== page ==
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Tuesday, 21 September 2010

Why I wanted Down's screening

When I was asked by the midwife which tests I wanted I basically just said 'yes to all of the above' without giving it much more thought than that. It was only when I was talking to a close friend who is also pregnant that it occurred to me that not everyone would do the same.  In fact she had opted to not have Downs screening on the basis that she wouldn't abort the baby whether it had Downs or not.  I suppose you could see that opinion as admirable but I also think that it's a bit short-sighted.  Not that I should criticise because I hadn't felt the need to give the subject a great deal of thought myself at that point.

However, I had said yes and so it was part of my 12 week scan. It forced me to think about why I wanted the tests and what I would do with the results.  For those of you that don't know the process, the first part of the test is to establish if you are high risk or low risk.  That is done by measuring the fluid at the back of the baby's neck via ultrasound.  They also take some of your blood and with the fluid measurement and the blood they are able to say if your risk is high or low.  If it is high there are further tests available which are considerably more intrusive, painful and risky in terms of potential miscarriage.  Again you are told what the chances are of your baby having downs syndrome rather than a definitive yes or no.  So the first stage is a piece of cake but the second is a serious decision which still only calculates your odds.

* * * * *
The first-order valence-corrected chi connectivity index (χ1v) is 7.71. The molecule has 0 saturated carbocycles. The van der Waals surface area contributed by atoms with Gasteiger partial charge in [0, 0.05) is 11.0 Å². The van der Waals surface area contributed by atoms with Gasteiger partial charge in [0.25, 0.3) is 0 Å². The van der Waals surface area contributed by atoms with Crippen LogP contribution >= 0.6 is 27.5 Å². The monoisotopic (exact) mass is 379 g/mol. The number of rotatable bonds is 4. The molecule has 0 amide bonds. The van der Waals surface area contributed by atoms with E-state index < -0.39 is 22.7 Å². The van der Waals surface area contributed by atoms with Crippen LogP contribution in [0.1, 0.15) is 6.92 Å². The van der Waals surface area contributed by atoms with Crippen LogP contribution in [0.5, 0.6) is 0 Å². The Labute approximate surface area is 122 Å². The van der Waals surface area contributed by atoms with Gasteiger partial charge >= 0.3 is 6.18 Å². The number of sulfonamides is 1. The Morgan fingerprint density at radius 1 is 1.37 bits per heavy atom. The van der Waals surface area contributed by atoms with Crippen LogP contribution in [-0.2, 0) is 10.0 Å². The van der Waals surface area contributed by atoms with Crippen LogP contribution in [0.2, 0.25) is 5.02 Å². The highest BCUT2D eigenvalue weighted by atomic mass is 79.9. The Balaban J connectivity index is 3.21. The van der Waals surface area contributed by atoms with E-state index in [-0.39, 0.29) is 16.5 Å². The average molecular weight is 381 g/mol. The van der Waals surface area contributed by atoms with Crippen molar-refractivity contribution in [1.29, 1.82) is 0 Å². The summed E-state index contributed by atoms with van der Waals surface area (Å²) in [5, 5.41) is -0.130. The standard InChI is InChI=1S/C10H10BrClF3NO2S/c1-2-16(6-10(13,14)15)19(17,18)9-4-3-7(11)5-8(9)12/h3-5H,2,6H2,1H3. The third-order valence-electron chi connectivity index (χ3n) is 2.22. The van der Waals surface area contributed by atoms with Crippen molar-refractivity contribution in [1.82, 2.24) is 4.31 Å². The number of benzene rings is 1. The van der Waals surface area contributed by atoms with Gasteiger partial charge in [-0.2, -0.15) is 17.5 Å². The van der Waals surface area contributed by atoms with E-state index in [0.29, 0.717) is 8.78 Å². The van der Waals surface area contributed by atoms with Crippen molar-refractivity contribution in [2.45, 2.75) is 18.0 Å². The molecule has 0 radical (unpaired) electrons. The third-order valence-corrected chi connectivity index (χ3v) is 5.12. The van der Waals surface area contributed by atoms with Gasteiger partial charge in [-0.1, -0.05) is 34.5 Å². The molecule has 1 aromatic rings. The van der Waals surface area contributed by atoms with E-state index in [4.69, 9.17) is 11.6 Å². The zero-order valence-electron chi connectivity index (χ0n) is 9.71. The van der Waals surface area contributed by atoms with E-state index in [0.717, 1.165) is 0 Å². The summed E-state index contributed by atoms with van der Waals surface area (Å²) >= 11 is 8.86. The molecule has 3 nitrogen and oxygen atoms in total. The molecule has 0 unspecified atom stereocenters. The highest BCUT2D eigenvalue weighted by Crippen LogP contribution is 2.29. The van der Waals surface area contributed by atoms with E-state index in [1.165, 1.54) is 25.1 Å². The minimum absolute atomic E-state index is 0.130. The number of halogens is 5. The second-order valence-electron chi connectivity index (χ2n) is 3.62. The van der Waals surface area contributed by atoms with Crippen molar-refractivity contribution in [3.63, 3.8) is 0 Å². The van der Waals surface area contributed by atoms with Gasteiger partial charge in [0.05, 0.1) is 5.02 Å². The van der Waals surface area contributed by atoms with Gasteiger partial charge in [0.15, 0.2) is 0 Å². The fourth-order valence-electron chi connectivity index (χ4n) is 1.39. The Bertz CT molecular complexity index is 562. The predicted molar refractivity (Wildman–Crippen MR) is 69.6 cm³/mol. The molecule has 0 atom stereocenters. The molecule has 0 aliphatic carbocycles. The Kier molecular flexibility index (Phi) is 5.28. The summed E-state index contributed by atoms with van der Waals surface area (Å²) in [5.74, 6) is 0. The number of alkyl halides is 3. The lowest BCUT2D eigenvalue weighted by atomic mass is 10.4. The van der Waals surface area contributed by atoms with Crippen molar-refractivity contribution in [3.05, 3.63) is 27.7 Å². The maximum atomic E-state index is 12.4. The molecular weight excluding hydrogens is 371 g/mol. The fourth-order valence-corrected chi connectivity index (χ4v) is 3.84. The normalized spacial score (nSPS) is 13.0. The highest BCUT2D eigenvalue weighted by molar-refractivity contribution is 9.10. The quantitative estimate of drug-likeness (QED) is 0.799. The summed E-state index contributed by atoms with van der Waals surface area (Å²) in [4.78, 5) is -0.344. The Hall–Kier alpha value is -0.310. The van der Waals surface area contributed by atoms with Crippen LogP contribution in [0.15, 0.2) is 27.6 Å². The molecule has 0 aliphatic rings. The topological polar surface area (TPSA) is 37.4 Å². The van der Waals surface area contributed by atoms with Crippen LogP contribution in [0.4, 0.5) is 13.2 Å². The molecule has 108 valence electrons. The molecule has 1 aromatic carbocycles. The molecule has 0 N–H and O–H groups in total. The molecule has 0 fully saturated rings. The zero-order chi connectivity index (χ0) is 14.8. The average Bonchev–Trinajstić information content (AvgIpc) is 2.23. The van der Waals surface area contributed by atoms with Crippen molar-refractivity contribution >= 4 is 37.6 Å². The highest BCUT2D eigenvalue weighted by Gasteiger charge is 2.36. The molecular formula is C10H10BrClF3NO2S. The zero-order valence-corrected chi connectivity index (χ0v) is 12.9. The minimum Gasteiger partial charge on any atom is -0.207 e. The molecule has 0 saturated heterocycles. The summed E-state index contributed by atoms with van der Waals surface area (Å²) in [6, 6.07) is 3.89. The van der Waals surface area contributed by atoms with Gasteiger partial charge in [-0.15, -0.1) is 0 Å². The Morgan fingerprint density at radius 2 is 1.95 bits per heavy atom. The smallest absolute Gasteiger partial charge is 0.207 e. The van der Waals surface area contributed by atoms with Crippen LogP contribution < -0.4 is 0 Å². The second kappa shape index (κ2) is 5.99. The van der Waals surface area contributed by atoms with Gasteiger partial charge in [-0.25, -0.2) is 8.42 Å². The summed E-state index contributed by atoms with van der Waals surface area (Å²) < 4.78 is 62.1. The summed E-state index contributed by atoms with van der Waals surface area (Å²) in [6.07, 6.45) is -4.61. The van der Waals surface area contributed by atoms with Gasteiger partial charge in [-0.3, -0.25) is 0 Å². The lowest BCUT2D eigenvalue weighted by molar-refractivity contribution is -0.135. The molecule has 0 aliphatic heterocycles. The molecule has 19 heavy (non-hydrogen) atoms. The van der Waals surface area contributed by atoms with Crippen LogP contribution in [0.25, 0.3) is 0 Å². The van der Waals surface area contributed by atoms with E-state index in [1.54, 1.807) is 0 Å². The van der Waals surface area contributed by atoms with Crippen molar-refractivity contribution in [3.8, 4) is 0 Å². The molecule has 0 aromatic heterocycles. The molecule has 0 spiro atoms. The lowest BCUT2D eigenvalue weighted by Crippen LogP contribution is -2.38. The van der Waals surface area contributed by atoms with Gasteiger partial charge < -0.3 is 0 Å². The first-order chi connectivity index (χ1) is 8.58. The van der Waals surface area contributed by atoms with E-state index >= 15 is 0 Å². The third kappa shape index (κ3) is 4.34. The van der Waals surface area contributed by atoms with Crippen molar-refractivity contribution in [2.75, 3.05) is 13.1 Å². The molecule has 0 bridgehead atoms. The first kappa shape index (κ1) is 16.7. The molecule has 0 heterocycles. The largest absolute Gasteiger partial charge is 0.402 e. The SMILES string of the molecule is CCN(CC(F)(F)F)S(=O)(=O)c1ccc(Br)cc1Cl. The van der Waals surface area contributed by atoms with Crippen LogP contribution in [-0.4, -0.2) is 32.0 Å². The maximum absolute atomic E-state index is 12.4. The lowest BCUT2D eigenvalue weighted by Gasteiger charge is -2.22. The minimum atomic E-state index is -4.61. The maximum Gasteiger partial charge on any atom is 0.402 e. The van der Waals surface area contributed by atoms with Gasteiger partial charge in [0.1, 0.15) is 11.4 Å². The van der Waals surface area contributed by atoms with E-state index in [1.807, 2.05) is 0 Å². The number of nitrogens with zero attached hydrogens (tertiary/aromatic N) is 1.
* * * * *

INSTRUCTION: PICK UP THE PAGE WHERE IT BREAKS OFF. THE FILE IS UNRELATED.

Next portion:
So I had the first stage done and spent spent some time considering deeply what I would do if the results came back as high risk.  It's not a decision to take lightly and everyone is entitled to their own opinion on it depending on their particular circumstances.  For me, I wouldn't consider aborting my baby even if it did have a high chance of having Downs but I would have wanted to educate and prepare myself properly.  I know nothing about caring for a baby (or child) with special needs and I wouldn't want to try and cope with that at the same time as learning how to deal with a new born.  I'm sure that those first few months are going to be hard enough as it is.  I also decided that if the first stage tests came back as high risk, I wasn't prepared to go through the second round of intrusive tests which would risk my baby. 

I felt very happy with my decision and then just had to wait for that letter to arrive.  I had been told that I'd get a phone call within a week if I was high risk or a letter within three weeks if I was low risk.  Remarkably, I got a letter three days later (wel done NHS!!) and was delighted to see LOW RISK.  According to my age and history (not sure what they mean by history) my risk factor was around 1:600 that I would have a Downs baby but after the testing that figure has changed to 1:13500. 

I'm so pleased that I had the tests done!  I know, being the type that I am, that this would have been at the back of my mind for 9 months if I had decided to decline the tests.  This way I have complete peace of mind and I don't have to do a whole lot of unnecessary studying!  Let me be clear though - this was the right decision for me and I would never consider someone in the wrong for deciding to do things differently.  Whenever something scares me (like my endometriosis or my mum's bowel cancer) my way of coping is to learn as much as possible but I am fully aware that makes some people feel worse rather than better.   

1 comment:

  1. Hi I’m Heather! Please email me when you get a chance! I have a question about your blog. HeatherVonsj(at)gmail(dot)com